The Rats of Tobruk: How A German Insult Was Reclaimed as a Proud Nickname

Photo Credit: Smith N (Lt), No 1 Army Film & Photographic Unit / Wikimedia Commons / Public Domain
Photo Credit: Smith N (Lt), No 1 Army Film & Photographic Unit / Wikimedia Commons / Public Domain

At the beginning of the Second World War, Libya was still an Italian colony. As the only deep port in the eastern part of the country, Tobruk became extremely important for resupplying troops. Australian and British forces captured Tobruk from the Italians in January 1941, taking 25,000 prisoners.

That April, Field Marshal Erwin Rommel, leader of the German forces in North Africa, advanced his troops to Tobruk for two reasons: to aid his Italian allies and keep a crucial area to his success in the northern portion of the continent. This advance pushed the Allied troops into a defensive position, as the Axis forces moved to cut off and surround Tobruk.

Surrounded, the Australian-led troops defended against a siege of the city, which lasted roughly 240 days.

Siege of Tobruk

The Allies knew it was imperative they maintain control over Tobruk and its port. By holding the city, they forced the Germans to move their supplies over land, which was a labor intensive and slow process. The closest port for the Axis powers was Tripoli, which meant they were moving their supplies 1,500 km through the desert.

In order to hold Tobruk, the Allies had to deal with frequent attacks, bombings and artillery barrages from the German and Italian forces. These constant attacks forced the men to primarily live out of dugouts and caves, where they had to contend with scorching hot weather, illness, and a decrease in food and water, among other issues.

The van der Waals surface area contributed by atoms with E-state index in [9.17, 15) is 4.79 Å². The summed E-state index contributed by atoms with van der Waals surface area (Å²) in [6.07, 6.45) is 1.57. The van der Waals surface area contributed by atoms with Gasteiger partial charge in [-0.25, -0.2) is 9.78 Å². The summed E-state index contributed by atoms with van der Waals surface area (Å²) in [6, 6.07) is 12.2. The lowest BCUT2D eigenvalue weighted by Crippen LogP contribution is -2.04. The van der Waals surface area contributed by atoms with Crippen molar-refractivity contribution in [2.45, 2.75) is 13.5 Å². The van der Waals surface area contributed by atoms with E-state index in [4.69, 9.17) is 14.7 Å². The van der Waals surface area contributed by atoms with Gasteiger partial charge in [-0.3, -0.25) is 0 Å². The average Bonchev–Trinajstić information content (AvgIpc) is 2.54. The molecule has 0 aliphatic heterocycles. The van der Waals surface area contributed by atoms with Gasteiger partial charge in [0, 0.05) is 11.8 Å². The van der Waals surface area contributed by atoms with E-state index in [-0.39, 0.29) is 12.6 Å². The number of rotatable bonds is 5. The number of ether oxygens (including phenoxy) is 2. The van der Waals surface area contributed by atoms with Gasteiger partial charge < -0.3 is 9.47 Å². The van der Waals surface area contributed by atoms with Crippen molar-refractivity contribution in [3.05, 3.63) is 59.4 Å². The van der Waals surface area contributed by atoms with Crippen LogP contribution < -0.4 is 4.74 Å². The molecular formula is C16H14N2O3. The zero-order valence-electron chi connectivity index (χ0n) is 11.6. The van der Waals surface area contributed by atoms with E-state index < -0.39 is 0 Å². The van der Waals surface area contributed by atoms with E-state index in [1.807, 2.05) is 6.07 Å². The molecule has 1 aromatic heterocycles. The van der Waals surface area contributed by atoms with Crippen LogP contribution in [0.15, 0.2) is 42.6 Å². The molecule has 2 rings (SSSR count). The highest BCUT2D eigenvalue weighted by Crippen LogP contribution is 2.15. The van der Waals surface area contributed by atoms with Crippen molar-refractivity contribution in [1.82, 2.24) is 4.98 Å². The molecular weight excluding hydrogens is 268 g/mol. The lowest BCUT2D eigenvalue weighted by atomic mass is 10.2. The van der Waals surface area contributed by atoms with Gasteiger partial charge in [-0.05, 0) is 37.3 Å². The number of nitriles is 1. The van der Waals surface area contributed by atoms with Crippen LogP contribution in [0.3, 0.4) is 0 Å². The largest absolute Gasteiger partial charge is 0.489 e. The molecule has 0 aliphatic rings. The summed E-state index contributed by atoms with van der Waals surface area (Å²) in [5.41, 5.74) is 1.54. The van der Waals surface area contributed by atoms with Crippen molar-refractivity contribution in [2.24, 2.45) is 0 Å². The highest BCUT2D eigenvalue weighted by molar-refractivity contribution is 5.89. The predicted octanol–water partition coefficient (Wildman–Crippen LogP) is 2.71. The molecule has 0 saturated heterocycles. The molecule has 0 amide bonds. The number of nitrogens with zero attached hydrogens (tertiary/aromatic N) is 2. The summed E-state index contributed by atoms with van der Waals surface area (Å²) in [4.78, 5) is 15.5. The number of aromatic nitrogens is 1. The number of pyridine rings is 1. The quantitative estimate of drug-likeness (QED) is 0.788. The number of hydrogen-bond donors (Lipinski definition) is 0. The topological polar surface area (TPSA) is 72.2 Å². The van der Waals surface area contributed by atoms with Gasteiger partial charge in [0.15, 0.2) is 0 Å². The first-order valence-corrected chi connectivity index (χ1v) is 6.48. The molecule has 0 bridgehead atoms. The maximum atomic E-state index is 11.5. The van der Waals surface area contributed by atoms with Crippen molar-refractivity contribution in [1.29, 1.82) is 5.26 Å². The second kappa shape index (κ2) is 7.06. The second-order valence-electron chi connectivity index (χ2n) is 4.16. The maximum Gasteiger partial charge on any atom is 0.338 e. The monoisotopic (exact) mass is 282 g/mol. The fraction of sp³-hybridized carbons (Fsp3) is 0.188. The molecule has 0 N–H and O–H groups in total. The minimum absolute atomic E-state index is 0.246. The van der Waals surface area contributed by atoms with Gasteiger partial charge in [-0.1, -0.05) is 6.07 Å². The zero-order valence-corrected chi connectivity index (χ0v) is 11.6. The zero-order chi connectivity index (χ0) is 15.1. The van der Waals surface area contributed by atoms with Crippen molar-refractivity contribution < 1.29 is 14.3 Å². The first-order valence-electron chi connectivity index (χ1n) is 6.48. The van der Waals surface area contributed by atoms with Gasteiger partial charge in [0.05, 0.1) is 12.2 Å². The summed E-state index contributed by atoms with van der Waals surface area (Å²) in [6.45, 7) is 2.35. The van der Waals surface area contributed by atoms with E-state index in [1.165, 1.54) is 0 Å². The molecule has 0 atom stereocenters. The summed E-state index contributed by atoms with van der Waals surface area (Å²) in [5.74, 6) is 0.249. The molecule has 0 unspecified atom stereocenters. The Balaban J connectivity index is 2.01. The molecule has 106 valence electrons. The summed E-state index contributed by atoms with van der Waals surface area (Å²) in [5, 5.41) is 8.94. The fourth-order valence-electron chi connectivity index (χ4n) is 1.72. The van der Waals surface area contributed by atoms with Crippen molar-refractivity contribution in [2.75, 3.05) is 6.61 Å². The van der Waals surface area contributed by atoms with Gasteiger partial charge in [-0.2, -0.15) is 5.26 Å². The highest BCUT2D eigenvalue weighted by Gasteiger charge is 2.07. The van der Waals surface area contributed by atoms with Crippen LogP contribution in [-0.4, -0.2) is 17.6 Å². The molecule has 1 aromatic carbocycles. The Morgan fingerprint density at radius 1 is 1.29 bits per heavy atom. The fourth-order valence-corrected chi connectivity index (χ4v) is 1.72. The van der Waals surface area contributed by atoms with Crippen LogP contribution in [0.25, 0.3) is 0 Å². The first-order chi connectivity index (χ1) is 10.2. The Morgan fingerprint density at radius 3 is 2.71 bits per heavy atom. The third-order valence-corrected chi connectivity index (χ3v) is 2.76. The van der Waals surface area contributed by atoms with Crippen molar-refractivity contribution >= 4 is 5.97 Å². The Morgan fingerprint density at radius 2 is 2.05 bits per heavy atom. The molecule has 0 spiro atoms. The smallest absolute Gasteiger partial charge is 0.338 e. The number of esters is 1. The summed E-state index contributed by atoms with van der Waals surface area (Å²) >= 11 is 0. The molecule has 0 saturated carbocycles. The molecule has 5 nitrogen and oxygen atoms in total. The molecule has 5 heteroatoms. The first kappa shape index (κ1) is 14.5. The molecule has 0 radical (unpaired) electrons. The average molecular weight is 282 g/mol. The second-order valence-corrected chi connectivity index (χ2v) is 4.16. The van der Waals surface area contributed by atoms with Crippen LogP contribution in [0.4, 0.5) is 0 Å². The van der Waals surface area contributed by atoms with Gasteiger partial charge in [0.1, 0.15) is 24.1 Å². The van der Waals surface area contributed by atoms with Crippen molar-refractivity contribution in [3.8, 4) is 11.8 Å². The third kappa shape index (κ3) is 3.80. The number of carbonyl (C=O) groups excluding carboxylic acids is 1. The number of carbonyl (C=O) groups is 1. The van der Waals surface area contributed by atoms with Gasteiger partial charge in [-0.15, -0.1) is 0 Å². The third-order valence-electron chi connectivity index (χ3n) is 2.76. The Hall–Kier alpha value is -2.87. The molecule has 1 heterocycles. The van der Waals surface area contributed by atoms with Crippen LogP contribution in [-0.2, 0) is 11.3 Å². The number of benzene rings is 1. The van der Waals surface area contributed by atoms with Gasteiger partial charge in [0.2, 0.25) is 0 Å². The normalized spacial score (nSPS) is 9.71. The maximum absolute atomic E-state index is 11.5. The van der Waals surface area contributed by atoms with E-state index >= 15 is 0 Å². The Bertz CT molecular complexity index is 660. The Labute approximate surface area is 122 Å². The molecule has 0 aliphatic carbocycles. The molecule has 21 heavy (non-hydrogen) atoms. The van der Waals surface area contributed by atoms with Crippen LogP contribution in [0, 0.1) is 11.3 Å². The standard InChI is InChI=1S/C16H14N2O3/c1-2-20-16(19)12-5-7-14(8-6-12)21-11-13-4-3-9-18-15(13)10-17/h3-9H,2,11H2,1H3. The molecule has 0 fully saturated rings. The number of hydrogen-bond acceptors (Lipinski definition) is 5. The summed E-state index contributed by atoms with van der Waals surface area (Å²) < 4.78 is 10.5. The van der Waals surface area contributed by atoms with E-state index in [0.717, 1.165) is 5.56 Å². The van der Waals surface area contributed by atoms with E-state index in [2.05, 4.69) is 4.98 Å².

Caves with a "To Let" sign in front of their entrances
Caves in Tobruk, where troops lived during the siege. (Photo Credit: Mirrorpix / Getty Images)

Tobruk had been heavily fortified by the Italians. There was a 50-kilometer long perimeter consisting of ditches and barbed wire at a set radius around the city. The Allies used this existing infrastructure to help with their own defensive measures. 

Attack and defend

Although below ground systems were heavily used, the Australian forces by no means hid from Axis attacks. In fact, Lt. Gen. Leslie Morshead, the Australian garrison commander, often took an aggressive approach to defending Tobruk. He sent troops out for raids where possible, having the mentality that “we should make no-man’s land our land,” and had no intention of simply sitting around while the Axis forces attacked.

In response to an article titled Tobruk Can Take It, Morshead reportedly said, “We’re not here to take it, we’re here to give it.”

Shirtless Australian soldier carrying 75 mm shells
Australian soldier carrying an armful of 75 mm shells captured from the Italians during the siege of Tobruk. (Photo Credit: Bettmann / Getty Images)

The troops at Tobruk were outnumbered by almost 2:1, and also lacked the airpower the Axis powers had in North Africa. They also didn’t have airfields close enough to provide aerial support during the siege. What they did have, however, was access to the port where they could be resupplied under the cover of darkness.